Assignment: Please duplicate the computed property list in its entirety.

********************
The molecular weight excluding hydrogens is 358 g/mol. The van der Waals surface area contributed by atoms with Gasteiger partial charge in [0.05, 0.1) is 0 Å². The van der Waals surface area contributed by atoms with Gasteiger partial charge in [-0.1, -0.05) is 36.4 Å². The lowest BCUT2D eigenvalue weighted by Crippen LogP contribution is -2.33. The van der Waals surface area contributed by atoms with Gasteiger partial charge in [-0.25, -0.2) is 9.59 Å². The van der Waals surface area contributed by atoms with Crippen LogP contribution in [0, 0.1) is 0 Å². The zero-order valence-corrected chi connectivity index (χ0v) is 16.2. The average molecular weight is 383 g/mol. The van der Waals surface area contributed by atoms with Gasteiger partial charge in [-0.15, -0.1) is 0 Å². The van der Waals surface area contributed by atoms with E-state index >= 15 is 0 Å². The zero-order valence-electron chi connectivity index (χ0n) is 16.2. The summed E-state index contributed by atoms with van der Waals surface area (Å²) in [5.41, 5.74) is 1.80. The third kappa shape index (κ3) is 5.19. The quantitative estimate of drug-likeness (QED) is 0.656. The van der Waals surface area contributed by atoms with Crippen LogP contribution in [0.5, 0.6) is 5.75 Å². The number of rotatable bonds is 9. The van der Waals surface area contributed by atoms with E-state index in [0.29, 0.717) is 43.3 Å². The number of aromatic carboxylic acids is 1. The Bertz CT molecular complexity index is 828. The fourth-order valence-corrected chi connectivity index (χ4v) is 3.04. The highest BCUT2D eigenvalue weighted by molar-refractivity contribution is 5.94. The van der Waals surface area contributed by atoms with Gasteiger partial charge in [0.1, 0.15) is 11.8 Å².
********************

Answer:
The molecular weight excluding hydrogens is 358 g/mol. The van der Waals surface area contributed by atoms with Gasteiger partial charge in [0.05, 0.1) is 0 Å². The van der Waals surface area contributed by atoms with Gasteiger partial charge in [-0.1, -0.05) is 36.4 Å². The lowest BCUT2D eigenvalue weighted by Crippen LogP contribution is -2.33. The van der Waals surface area contributed by atoms with Gasteiger partial charge in [-0.25, -0.2) is 9.59 Å². The van der Waals surface area contributed by atoms with Crippen LogP contribution in [0, 0.1) is 0 Å². The zero-order valence-corrected chi connectivity index (χ0v) is 16.2. The average molecular weight is 383 g/mol. The van der Waals surface area contributed by atoms with Gasteiger partial charge in [-0.15, -0.1) is 0 Å². The van der Waals surface area contributed by atoms with E-state index >= 15 is 0 Å². The zero-order valence-electron chi connectivity index (χ0n) is 16.2. The summed E-state index contributed by atoms with van der Waals surface area (Å²) in [5.41, 5.74) is 1.80. The third kappa shape index (κ3) is 5.19. The quantitative estimate of drug-likeness (QED) is 0.656. The van der Waals surface area contributed by atoms with Crippen LogP contribution in [0.5, 0.6) is 5.75 Å². The number of rotatable bonds is 9. The van der Waals surface area contributed by atoms with E-state index in [0.29, 0.717) is 43.3 Å². The number of aromatic carboxylic acids is 1. The Bertz CT molecular complexity index is 828. The fourth-order valence-corrected chi connectivity index (χ4v) is 3.04. The highest BCUT2D eigenvalue weighted by molar-refractivity contribution is 5.94. The van der Waals surface area contributed by atoms with Gasteiger partial charge in [0.1, 0.15) is 11.8 Å².